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Weeknotes 2022.38

A few things I’ve been thinking about this week. The thirty-eighth post of a series.

Nobody tell “pro-growth” Liz Truss, but my taxpayer funded job is terrible for this country’s Gross Domestic Product.

By preventing people from catching serious infections or being harmed by chemical, radiological or biological hazards, I’m sucking millions out of the economy. I’m denying the country all the economic activity which could have been generated from decades of expensive medical treatments, or hugely costly spells in hospital or eye-wateringly costly stays in intensive care or isolation units. All those private companies whose drugs will sell slightly less well, or whose facilities management will have one less bed space to clean, or whose disability aids will have lost a potential customer must be raging at me.

And—which may be worse—I’m reducing productivity by making business focus on protecting their staff and customers from harm, instead of freeing them up to spend more time making widgets.

My entire job is based on the outdated socialist ideology that people’s health is worth something, even while reducing those all-important GDP figures: I’m the scourge of modern capitalist Conservatism, and yet the Treasury pays my wages.

That. Is. A. Disgrace.

Our local Councillors like to shove newsletters through our door every so often. One of the topics they frequently cover is recycling, and specifically, what residents may or may not put in their recycling bin. Their missives often end with the exhortation, “if in doubt, leave it out.”

For years, I’ve wondered whether they meant “if in doubt, leave it out for collection” or “if in doubt, leave it out of your recycling bin”. Both options seem reasonable: one increases the proportion of waste that is collected for recycling rather than landfill; the other protects the purity of the recycling stream.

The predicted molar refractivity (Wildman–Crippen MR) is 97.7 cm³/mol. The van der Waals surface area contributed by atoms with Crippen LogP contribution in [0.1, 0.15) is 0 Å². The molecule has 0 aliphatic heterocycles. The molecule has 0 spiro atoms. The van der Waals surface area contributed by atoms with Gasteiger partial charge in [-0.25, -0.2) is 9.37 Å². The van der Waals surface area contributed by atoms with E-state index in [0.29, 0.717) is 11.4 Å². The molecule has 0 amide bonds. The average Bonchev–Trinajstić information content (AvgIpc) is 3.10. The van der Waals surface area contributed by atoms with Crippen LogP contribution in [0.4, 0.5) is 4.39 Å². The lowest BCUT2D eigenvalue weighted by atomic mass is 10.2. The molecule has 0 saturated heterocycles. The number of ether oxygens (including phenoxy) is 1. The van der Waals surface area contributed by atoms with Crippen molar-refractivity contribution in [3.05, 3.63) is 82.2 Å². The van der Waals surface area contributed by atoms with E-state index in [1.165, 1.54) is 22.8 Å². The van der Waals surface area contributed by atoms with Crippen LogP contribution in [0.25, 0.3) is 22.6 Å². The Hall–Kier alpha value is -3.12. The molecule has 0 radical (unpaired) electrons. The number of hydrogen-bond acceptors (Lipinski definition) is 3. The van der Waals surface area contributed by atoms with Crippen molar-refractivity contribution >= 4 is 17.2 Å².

This week, for no particular reason, I thought I’d search online to try to solve the puzzle. It appears that this is a commonly used slogan across different parts of the UK and is meant to communicate the latter message.

I guess this is proof that slogans don’t need to be clear to be catchy.

The previously mentioned closed branch of Barclays on my route to work is now plastered in Barclays notices headlined “Here to help”—despite that being demonstrably false. Bizarrely, they even say “pop in and arrange a time to talk”.

The small print shows that they’re advertising a seven hour per week service at a local cricket club.

Wendy and I finished watching the ten-part series The First Lady, a historical drama interweaving the lives of Michelle Obama, Betty Ford and Eleanor Roosevelt. I struggled to get into it at first: it’s difficult to get over the barrier of other people playing characters as familiar as the Obamas, and Kiefer Sutherland as Theodore Roosevelt was… a stretch.

But there is some fantastic acting in there, and we both found that the series gradually got under our skin. It’s worth sticking with.

The images in this post are all AI-generated images for the prompt “a physician and a First Lady of the United States, photographed from behind, sorting mixed recycling in an old-fashioned banking hall” created by OpenAI’s D-ALLE 2. Interesting that the physician is dressed in traditionally male clothing in all cases.

This post was filed under: Weeknotes.

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